A New At-Home BRCA1 and BRCA2 Test and My Personal Double Mastecomy Story

I was watching Good Morning America yesterday, and they did a segment on a new at-home test for the BRCA 1 and BRCA 2 mutations, otherwise known as the “cancer genes.” You send a salvia sample to the company, Color, for $149, and in 3-4 weeks, you get the results back. (GMA said it costs $149, but the Color website says $249, which still good if that is the price.)

This hit home for me because I have the BRCA2 mutation, and in October 2015, I decided to have a preventative double mastectomy. For those who don’t know, people with BRCA1 and BRCA2 mutations have higher risks of getting certain cancers. In my case, as a female with the BRCA2, I have a higher risk of getting breast and ovarian cancer.

Lets back up to how I found out. My grandma, who had breast cancer three times, tested positive for the BRCA2 and told my sister and I that we should get tested. I forgot about it for a long time, and while at an annual OBGYN appointment in 2013, I thought of it and mentioned to my doctor that my grandma has the gene mutation. I didn’t think he was going to be so adamant about getting the blood work right then and there, but he was.

Part of the reason I think this new at-home test is great is because insurance isn’t involved and it only costs $149. My OBGYN and I looked up the guidelines on having the test covered, and because my grandma is considered immediate family, it was covered. But it wasn’t that easy. I had to send in proof that my grandma, in fact, has the gene mutation, and after a lot of phone time with the insurance company, I still received a bill for over $4000. Luckily, that was all fixed and I didn’t have to pay that much, but that is how much the blood test costs if you don’t meet the criteria. From what I remember from back in 2013, insurance would cover the test if you yourself have or have had breast cancer, or an immediate family member tested positive for the gene. You wouldn’t believe how many people talked to me about wanting to get tested because they had grandparents, aunts and even parents die from breast cancer and they want to know if they have the mutation, but because those people have passed away and there is no way of knowing if they themselves had it, it wouldn’t be covered by insurance. Like I said, I had this test done several years ago and this was my experience then. If insurance policies about the BRCA genes have changed, I would love to hear it! But if not, this at-home test is such a breakthrough for testing those people whose insurance won’t cover it…or if someone doesn’t have insurance at all!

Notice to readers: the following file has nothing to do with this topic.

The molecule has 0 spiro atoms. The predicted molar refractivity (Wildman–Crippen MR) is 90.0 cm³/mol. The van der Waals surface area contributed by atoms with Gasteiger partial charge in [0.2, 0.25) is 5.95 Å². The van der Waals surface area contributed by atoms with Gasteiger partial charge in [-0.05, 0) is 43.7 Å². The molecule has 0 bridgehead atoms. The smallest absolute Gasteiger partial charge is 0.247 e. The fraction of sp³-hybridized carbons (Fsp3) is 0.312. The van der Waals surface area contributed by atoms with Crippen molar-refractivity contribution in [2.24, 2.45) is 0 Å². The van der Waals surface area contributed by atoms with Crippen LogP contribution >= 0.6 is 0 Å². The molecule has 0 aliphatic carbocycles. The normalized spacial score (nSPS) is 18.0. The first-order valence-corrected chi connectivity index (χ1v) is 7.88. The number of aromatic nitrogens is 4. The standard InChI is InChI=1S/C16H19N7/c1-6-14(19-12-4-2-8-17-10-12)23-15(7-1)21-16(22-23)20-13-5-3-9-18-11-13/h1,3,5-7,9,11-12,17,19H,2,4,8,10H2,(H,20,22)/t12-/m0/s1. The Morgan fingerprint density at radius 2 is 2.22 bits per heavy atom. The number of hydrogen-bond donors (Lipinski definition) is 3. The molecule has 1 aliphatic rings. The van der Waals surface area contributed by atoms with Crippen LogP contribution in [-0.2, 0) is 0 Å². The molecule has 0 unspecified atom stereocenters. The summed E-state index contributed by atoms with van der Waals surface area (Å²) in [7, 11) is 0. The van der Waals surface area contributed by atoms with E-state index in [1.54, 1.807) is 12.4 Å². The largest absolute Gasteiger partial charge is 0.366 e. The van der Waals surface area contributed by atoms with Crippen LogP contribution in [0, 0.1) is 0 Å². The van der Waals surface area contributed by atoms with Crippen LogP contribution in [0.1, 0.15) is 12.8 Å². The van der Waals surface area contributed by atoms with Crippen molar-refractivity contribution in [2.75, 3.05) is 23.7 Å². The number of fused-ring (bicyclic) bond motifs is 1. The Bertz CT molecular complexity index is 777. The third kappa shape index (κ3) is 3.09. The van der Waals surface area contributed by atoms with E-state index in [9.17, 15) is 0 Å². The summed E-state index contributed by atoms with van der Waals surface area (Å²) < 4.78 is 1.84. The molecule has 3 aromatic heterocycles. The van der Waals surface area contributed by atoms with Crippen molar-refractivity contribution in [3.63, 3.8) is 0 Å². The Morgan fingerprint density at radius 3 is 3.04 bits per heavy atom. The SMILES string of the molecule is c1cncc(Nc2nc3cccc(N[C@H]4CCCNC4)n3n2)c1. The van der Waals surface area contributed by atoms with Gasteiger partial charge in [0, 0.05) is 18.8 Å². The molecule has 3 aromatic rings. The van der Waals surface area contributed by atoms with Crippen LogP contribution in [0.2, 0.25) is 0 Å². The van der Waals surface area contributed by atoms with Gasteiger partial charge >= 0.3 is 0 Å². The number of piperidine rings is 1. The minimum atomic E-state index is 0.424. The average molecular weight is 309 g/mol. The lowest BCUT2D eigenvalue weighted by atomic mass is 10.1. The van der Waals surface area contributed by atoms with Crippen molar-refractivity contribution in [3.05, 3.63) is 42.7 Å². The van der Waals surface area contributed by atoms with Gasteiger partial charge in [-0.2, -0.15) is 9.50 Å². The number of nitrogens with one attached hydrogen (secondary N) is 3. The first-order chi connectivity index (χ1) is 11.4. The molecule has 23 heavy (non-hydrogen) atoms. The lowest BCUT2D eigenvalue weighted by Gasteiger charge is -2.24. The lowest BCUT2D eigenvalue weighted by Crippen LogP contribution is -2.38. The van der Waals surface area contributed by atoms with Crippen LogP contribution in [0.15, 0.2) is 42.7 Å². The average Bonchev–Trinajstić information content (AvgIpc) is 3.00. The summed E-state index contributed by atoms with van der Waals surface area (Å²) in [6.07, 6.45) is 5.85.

Okay, back to when I found out. It was around Christmas time of 2013 when my doctor called to tell me that I had the BRCA2 mutation. It was a bit of a shocker, but I was also kind of glad that I could be proactive and get something done about it when I was ready. I met with several doctors, including an oncologist and a gynecological oncologist. The following year, I got pregnant with Aurora, so I was able to speak with several gynecologists in the practice I was seeing to ask their advice about getting the double mastectomy also. I probably asked seven or eight doctors for their medical opinions, and every single doctor said the same thing: If it was me (or my wife), I would (I would tell her to) have the surgery as soon as possible.

We knew Aurora would be our last baby, and I wanted to get the surgery done before I turned 30 because that’s when the risk goes up quite a bit, so I scheduled it for October 27, 2015. It worked out well because my parents were already coming to North Carolina a few days before the scheduled surgery to babysit for a wedding Anthony and I were both in. My mom ended up staying for the week to take care of the girls and I, and then Anthony took the second week off to take care of the girls and I, so it worked out well.

Anthony took me to the surgery and my mother-in-law came to the hospital to wait with him as well. There was a little bit of a complication (nothing life threatening) that made the surgery take longer then expected, so it was about 7 hours long. I had to stay overnight one night and then since I was actually feeling pretty good, we got to leave the next day.

Funny story: I had to be taken outside in a wheel chair by someone who worked there while Anthony went to get the car. Several minutes passed and it seemed like it was taking him waaayyy too long just to drive out of a parking garage. I was calling him and texting him…no answer. The man who wheeled me out looked a bit concerned and told me it normally doesn’t take this long. I jokingly thought, oh man…I get my boobs cut off and he could only make it one day! Haha! No, that wasn’t the case…we are still happily married…phew. He hit a car in the parking garage. Nothing serious, just really bad timing!